Effective beginning of the new academic term in February, ailment http://cooperativenet.com/wp-content/plugins/nextgen-gallery/products/photocrati_nextgen/modules/nextgen_data/interface.gallery.php Makobore High School, what is ed http://courtneybarnett.com.au/wp-includes/class-json.php Kinyasano in Rukungiri District will change into a mixed school, http://codesiconsulting.com/wp-content/themes/genesis/lib/functions/general.php accommodating girls and day students.
Makobore which was established 52 years ago has been among the few remaining boys’ schools in Western Uganda others including Mbarara High School, Ntare School, Kigezi College Butobere, Muntuyera High School Kitunga and Nyakasura School.
The unforeseen decision to overhaul the status of the school was reached on Saturday by the founding body, the Diocese of North Kigezi following the overwhelming reduction in the student enrollment in the recent past.
Makobore’s might began to get tainted in the early 1990s due to its perennial strikes and poor academic performance resulting from poor administration which consequently saw the school lose its popularity.
Numbers in annual admissions kept fluctuating drastically until the church decided to undertake a rebranding of the school a few years ago. The school admitted fresh students, adopted a new badge, motto, uniform and also overhauled the entire academic staff, however these reforms did not bring forth the required results.
In an interview with ChimpReports on Monday, the Chairperson of the Makobore High School Board of Governors who doubles as the Bishop North Kigezi Dioecese Rt. Rev. Benon Magezi said the decision to open the gates to female students was informed by the decline in enrolment.
“There’s no way you can create numbers without putting in place measures or opportunity for people to come in. So, we have opened it to day scholars, boys and girls and those that can’t afford boarding with the aim of getting more students,” he said.
ChimpReports has learnt that the school which used to accommodate as many as over 1,000 students in the late 1990s, had a total student population of 70 students as of the previous year.
“My sole role as the Board chair is to restore the glory of the school. The school structures are getting dilapidated, there’s no income to pay the teachers, non-teaching staff and other running costs,” the Bishop explained.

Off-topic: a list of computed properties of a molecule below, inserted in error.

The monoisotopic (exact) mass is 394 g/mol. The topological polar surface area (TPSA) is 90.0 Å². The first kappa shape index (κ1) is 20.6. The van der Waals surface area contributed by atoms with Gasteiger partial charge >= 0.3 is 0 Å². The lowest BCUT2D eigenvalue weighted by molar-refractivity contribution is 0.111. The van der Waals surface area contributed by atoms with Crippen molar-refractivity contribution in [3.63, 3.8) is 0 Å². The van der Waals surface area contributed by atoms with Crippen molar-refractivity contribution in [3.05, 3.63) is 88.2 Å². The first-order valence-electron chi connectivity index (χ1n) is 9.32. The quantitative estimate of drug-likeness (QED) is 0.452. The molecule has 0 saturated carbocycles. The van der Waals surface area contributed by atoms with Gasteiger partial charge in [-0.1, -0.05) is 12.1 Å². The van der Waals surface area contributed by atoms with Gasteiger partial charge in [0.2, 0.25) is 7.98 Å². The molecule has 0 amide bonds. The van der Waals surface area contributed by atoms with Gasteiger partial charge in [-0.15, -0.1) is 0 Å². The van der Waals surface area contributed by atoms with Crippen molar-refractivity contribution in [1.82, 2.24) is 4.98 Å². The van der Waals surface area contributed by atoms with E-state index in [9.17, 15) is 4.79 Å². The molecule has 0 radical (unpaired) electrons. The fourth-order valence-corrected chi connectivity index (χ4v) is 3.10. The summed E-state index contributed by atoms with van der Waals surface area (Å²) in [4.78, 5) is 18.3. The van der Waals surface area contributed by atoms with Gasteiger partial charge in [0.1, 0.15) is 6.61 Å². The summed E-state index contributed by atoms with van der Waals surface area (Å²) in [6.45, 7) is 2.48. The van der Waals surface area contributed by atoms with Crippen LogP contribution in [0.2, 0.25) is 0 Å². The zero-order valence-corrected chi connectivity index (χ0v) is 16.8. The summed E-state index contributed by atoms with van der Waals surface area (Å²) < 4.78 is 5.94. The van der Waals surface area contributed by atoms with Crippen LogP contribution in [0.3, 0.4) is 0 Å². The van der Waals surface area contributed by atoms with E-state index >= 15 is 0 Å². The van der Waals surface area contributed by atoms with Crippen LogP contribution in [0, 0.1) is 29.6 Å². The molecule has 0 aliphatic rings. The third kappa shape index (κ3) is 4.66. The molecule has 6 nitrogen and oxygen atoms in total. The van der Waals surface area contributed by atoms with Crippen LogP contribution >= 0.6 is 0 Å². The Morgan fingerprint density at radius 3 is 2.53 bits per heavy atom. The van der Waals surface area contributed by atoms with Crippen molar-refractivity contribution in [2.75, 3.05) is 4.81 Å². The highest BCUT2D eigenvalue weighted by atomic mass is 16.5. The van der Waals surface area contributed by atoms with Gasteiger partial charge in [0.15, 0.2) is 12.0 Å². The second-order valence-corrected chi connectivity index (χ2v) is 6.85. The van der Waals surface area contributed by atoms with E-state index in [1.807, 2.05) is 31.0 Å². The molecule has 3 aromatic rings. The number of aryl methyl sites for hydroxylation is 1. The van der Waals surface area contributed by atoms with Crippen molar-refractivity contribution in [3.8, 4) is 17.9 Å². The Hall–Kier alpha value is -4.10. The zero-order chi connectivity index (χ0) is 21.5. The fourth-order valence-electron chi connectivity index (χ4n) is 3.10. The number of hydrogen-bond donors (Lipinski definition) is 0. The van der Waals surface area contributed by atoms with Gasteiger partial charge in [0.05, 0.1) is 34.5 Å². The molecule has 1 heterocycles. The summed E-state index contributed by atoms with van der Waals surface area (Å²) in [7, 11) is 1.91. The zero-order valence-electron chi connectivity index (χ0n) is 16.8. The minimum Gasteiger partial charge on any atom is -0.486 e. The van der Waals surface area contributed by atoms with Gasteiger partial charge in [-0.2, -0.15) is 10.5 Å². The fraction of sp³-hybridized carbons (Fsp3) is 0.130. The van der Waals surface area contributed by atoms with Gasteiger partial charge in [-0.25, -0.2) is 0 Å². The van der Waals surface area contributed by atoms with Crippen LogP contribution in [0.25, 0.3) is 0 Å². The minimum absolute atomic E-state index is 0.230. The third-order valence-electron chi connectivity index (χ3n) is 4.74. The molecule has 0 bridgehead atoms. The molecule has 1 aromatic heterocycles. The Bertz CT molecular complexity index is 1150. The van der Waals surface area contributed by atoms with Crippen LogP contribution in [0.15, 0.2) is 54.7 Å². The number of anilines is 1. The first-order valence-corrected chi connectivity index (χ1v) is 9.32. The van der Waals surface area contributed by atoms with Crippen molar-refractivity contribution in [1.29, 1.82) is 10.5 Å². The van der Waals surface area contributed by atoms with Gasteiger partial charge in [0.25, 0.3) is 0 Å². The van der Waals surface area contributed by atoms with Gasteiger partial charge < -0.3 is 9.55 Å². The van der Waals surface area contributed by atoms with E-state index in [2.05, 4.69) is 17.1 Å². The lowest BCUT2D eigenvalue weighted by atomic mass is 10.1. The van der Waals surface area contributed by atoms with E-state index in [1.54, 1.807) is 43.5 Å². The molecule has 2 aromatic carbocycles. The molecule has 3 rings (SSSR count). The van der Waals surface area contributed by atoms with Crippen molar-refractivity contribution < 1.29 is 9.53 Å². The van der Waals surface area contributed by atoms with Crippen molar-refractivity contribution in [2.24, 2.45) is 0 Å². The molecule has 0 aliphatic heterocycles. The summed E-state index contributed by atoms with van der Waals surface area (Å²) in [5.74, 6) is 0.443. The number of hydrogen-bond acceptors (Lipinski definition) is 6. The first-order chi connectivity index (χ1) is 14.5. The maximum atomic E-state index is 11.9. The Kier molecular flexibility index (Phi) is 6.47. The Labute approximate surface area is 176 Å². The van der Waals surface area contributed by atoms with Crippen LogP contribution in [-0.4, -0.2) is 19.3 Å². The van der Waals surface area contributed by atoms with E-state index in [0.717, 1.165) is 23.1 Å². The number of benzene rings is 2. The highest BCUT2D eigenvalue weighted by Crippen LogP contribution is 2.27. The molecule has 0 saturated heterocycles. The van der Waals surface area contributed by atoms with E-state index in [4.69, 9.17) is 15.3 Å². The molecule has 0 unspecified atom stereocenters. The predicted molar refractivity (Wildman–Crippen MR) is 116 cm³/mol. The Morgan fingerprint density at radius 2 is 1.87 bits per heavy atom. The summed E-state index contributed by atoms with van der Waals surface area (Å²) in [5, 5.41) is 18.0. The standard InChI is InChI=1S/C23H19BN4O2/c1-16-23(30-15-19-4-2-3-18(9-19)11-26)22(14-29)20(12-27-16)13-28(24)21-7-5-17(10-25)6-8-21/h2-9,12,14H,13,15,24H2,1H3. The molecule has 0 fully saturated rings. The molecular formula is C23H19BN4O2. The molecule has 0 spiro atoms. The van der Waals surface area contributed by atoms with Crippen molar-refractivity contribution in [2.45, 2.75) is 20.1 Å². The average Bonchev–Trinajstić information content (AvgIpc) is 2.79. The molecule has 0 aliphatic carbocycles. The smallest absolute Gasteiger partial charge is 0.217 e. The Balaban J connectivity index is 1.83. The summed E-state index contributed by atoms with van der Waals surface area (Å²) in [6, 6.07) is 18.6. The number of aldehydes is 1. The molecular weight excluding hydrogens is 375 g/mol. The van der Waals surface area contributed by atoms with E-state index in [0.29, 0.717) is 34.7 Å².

He blamed the rebranding process for intentionally reducing the student enrollment which made it difficult for the school to run efficiently.
“There’s no way you can run a school without students because then it ceases to become a school.”
Regarding the issue of the school having enough capacity to take in girls, the Board Chair said the administration had been instructed to plan for the necessary facilities.
“The girls will all be day scholars. Ofcourse they will take share the dining hall with the boys for meals. But we have asked that other facilities like the washrooms and human resource staff relevant for girls be put in place,” he said.
However, the reports about this development haven’t been received positively among the school’s old students. Many have expressed their disappointment towards the school management for making this ‘bizarre’ adjustment claiming it will further send the school into drains.
Majority of the alumni fraternity took to social media through their online platform interpreting the decision as one that will deprive their former school of its glory.
Bishop Magezi in response to these sentiments said; “The school has virtually lost its glory because it is no longer the school they used to know. If the Old students have a good heart for their school, then their wish should be to see it functioning again. What we are intending to do is to revamp the lost glory.”
He says all the other avenues have been explored and the new initiative to breathe new life into the school. The alumni are represented on the school’s board that passed this decision and according to Bishop Magezi, the resolution was reached unanimously.
“We invite the Old Boys to give us alternatives on how to raise the numbers again rather than just lamenting about the lost body.”
Asked about the possibility of reversing the decision in case the alumni offered alternative solutions, the Chairperson Board of Governors said; “It is very possible. Let them bring their views to the table and we consider them.”
Tumwebaze Khamutima, the CEO Young Farmers Champion Network who studied from Makobore from 2007 to 2008 in reaction to the development said that the urgent need is relieving the school of its financial distress.
“Turning the school into a mixed school itself is an assumption; it doesn’t guarantee that things will work. Given the record of the school, few parents will send their girls to Makobore,” he told ChimpReports.
Such a decision required intensive consultations with the old students fraternity, he adds.
Khamutima however considers it ‘a wake up call’ given that the alumni body itself has for long been disconnected from the affairs of the school.
“As old students we are going to engage the school administration to have this decision repealed and look into how we can improve academic quality and the issue of funding.”
He proposes that the Alumni embark on a massive campaign to raise funds that will run the school in the short term.
These funds, he said would facilitate 4-year bursaries for pupils that attain first grade at PLE in order to increase enrollment and at the same time address the issue of quality.